Supreme Court honors review petitions filed against its judgment on Sabarimala; Refers them to a larger bench for review

The Supreme Court delivered its verdict on the much awaited review petitions over its Sabarimala judgment last year. Honoring the petitions the 5-judge bench has referred the petition to a larger bench. The New Bench will comprise of 7 judges of the Supreme Court.
The Sabarimala case was referred to the 7 member bench of the Supreme Court by a 3-2 verdict. The Supreme Court had reserved orders on review petitions in Sabarimala case after giving a full day hearing to the petitioners on February 6. The Constitution Bench of CJI Gogoi, and Justices Khanwilkar, Nariman, Chandrachud and Indu Malhotra heard the arguments in a bunch of petition filed by the Travancore Devaswom Board, Pandalam Royal Family, and groups of devotees against the September 28, 2018 judgment, which declared right of women of all age groups to enter the temple.
The majority of CJI Ranjan Gogoi, Justice Khanwilkar and Indu Malhotra expressed that the issue whether Court can interfere in essential practices of religion needed examination by larger bench. But Justices Chandrachud and Nariman dissented. CJI Gogoi mentioned that issues such as legality of Female Genital Mutilation in Dawoodi Bohra community, Muslim women mosque entry, right of Parsi women who married outside community to access towers of silence etc, have been referred to larger bench. However, its earlier verdict to allow women of all ages to pray in Sabarimala stays. The 7 member Supreme Court Bench would look into this issue.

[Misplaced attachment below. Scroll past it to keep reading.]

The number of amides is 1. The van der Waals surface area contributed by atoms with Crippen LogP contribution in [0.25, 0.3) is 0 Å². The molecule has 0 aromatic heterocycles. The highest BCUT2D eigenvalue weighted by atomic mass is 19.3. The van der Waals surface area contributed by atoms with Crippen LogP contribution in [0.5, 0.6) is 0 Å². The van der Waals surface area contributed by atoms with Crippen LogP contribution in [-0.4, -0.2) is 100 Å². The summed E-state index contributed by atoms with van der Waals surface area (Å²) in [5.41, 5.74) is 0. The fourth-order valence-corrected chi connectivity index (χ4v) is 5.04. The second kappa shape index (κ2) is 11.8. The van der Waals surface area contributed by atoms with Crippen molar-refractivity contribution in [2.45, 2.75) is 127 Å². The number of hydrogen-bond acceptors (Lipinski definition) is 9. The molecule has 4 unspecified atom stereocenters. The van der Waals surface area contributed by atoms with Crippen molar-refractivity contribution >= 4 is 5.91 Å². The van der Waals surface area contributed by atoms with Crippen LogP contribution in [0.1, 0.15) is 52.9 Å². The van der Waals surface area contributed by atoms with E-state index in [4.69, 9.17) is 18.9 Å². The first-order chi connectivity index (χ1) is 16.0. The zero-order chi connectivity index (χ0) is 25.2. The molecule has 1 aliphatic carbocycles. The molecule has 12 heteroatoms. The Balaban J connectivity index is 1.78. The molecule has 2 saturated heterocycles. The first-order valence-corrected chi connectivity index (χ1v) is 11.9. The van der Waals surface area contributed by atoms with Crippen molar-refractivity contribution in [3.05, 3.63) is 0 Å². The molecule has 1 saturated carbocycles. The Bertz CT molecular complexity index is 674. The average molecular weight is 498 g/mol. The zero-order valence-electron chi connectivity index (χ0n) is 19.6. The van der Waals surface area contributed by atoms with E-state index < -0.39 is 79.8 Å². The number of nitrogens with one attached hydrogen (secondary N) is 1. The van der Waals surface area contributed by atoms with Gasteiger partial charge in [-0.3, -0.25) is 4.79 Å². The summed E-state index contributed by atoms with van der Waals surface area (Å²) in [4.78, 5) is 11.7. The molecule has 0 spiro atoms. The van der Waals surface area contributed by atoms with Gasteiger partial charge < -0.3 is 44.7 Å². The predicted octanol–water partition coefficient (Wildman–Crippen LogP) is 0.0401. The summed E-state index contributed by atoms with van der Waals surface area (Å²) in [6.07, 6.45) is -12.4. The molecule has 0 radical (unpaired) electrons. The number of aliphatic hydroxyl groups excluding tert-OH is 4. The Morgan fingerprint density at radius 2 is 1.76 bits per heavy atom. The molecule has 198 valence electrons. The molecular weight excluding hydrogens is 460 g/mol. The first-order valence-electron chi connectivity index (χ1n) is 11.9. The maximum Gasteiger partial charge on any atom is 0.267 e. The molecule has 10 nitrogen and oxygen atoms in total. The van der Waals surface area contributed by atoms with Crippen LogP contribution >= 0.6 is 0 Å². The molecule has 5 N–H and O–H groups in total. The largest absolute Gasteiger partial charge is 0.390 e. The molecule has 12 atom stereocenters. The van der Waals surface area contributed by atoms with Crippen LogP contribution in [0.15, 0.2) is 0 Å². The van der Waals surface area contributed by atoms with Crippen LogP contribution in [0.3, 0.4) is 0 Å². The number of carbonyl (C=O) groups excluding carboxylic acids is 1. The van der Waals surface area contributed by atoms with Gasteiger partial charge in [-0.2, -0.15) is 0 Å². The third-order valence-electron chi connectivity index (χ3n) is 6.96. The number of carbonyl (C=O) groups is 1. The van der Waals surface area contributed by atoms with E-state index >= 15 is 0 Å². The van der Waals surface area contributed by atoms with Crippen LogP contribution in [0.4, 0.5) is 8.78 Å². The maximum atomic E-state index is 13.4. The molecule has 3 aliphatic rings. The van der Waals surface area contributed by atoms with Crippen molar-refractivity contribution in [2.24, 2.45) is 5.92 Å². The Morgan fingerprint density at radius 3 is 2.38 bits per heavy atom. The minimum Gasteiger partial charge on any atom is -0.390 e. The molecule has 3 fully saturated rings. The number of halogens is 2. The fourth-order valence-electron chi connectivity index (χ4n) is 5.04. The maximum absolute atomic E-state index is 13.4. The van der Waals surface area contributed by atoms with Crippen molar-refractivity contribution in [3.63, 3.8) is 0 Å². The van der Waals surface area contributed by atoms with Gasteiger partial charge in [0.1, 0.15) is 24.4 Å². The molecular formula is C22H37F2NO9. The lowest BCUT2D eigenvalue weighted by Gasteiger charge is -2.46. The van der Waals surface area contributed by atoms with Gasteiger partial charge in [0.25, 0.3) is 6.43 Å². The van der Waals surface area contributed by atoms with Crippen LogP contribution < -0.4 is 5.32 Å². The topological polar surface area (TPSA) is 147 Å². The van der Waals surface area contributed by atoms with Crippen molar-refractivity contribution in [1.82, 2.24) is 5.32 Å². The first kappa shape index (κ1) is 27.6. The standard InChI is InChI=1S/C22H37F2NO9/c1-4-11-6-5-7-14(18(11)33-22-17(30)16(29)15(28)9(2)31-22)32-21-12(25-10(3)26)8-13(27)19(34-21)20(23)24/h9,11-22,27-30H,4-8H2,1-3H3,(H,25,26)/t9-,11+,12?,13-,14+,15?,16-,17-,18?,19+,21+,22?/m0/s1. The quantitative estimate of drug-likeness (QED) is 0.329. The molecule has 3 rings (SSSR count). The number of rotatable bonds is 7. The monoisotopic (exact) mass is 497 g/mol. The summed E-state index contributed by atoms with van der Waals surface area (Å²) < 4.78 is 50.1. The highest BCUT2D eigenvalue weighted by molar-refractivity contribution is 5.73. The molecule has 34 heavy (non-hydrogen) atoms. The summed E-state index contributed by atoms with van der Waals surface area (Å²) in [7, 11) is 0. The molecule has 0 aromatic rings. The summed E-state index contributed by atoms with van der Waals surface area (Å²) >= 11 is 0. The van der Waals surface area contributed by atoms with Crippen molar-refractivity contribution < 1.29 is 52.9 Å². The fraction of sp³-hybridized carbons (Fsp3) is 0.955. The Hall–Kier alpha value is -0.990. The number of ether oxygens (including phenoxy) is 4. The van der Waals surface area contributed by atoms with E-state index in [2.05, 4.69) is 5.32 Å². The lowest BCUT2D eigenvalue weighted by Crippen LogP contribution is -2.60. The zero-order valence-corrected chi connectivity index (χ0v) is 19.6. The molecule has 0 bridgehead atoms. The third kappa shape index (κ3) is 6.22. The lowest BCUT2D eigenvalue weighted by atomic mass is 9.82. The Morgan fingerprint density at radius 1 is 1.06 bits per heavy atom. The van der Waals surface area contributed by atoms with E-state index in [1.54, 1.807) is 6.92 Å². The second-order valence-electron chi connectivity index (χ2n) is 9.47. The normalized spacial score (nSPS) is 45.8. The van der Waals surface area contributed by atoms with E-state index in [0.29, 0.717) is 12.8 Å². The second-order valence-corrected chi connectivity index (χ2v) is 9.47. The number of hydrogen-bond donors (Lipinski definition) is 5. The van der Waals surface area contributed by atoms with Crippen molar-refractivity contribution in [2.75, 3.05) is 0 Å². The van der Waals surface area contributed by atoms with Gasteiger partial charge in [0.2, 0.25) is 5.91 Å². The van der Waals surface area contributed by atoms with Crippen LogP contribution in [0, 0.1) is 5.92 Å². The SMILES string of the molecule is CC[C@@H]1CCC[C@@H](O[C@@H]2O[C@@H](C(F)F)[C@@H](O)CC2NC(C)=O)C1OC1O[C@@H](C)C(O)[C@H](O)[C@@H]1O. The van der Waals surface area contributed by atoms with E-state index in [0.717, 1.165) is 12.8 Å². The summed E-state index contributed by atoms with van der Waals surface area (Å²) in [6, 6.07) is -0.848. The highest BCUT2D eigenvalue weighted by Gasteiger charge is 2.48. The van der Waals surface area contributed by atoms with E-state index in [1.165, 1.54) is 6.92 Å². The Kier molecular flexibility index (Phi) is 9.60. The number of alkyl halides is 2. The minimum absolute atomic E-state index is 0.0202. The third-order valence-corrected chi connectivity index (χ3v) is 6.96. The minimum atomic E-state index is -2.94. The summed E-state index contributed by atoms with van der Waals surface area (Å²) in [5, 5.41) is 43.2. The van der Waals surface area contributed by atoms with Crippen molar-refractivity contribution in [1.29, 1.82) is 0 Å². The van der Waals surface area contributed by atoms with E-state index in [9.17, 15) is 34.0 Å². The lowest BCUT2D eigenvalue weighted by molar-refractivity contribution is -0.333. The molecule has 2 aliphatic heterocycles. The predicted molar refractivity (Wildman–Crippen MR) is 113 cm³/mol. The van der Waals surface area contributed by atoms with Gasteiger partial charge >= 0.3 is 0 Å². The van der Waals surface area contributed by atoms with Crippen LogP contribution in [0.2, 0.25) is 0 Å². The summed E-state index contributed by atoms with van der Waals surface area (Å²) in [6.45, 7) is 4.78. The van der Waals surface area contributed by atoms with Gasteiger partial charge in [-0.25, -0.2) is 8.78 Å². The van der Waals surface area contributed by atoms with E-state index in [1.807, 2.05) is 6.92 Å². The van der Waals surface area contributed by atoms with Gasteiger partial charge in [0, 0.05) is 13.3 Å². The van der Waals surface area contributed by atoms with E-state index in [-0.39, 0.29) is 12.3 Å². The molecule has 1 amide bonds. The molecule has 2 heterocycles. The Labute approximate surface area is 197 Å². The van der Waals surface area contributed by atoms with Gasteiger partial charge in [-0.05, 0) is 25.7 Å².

Petitions against 2018 SC judgment
The petitioners against the September 2018 order argued that the practice at Sabarimala temple was based on the celibate character of the deity. The petitioners also submitted that constitutional morality was subjective, which should not be applied in matters of faith. Religious beliefs cannot be tested on basis of rationality. The right to worship has to be exercised in consonance with the nature of deity and essential practice of the temple.
They also submitted that the judgment erroneously imported the concept of "untouchability" under Article 17 to the situation of Sabarimala temple, without understanding its historical context.